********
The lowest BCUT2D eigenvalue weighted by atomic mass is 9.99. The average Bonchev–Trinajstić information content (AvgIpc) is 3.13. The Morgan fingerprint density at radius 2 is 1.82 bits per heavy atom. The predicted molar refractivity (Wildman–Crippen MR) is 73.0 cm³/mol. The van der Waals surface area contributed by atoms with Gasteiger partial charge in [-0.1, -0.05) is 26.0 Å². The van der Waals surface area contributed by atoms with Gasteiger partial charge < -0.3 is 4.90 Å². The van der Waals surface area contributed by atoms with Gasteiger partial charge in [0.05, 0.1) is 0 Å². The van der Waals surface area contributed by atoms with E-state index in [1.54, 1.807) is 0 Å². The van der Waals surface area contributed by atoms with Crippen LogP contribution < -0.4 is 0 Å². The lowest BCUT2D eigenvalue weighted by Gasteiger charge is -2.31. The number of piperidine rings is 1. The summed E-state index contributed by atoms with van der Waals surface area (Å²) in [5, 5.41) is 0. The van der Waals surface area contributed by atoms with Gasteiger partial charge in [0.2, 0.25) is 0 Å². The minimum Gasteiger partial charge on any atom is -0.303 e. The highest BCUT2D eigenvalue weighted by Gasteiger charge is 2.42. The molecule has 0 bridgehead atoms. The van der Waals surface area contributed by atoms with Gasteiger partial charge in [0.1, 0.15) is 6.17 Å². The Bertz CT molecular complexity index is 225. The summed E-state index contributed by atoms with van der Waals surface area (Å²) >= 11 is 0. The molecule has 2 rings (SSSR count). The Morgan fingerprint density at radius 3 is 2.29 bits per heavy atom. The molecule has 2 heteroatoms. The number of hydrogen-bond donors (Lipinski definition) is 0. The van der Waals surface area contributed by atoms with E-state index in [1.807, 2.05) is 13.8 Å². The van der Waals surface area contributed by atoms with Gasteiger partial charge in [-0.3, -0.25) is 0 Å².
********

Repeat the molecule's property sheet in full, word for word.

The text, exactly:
The lowest BCUT2D eigenvalue weighted by atomic mass is 9.99. The average Bonchev–Trinajstić information content (AvgIpc) is 3.13. The Morgan fingerprint density at radius 2 is 1.82 bits per heavy atom. The predicted molar refractivity (Wildman–Crippen MR) is 73.0 cm³/mol. The van der Waals surface area contributed by atoms with Gasteiger partial charge in [-0.1, -0.05) is 26.0 Å². The van der Waals surface area contributed by atoms with Gasteiger partial charge < -0.3 is 4.90 Å². The van der Waals surface area contributed by atoms with Gasteiger partial charge in [0.05, 0.1) is 0 Å². The van der Waals surface area contributed by atoms with E-state index in [1.54, 1.807) is 0 Å². The van der Waals surface area contributed by atoms with Crippen LogP contribution < -0.4 is 0 Å². The lowest BCUT2D eigenvalue weighted by Gasteiger charge is -2.31. The number of piperidine rings is 1. The summed E-state index contributed by atoms with van der Waals surface area (Å²) in [5, 5.41) is 0. The van der Waals surface area contributed by atoms with Gasteiger partial charge in [0.2, 0.25) is 0 Å². The minimum Gasteiger partial charge on any atom is -0.303 e. The highest BCUT2D eigenvalue weighted by Gasteiger charge is 2.42. The molecule has 0 bridgehead atoms. The van der Waals surface area contributed by atoms with Gasteiger partial charge in [0.1, 0.15) is 6.17 Å². The Bertz CT molecular complexity index is 225. The summed E-state index contributed by atoms with van der Waals surface area (Å²) >= 11 is 0. The molecule has 2 rings (SSSR count). The Morgan fingerprint density at radius 3 is 2.29 bits per heavy atom. The molecule has 2 heteroatoms. The number of hydrogen-bond donors (Lipinski definition) is 0. The van der Waals surface area contributed by atoms with E-state index in [1.807, 2.05) is 13.8 Å². The van der Waals surface area contributed by atoms with Gasteiger partial charge in [-0.3, -0.25) is 0 Å².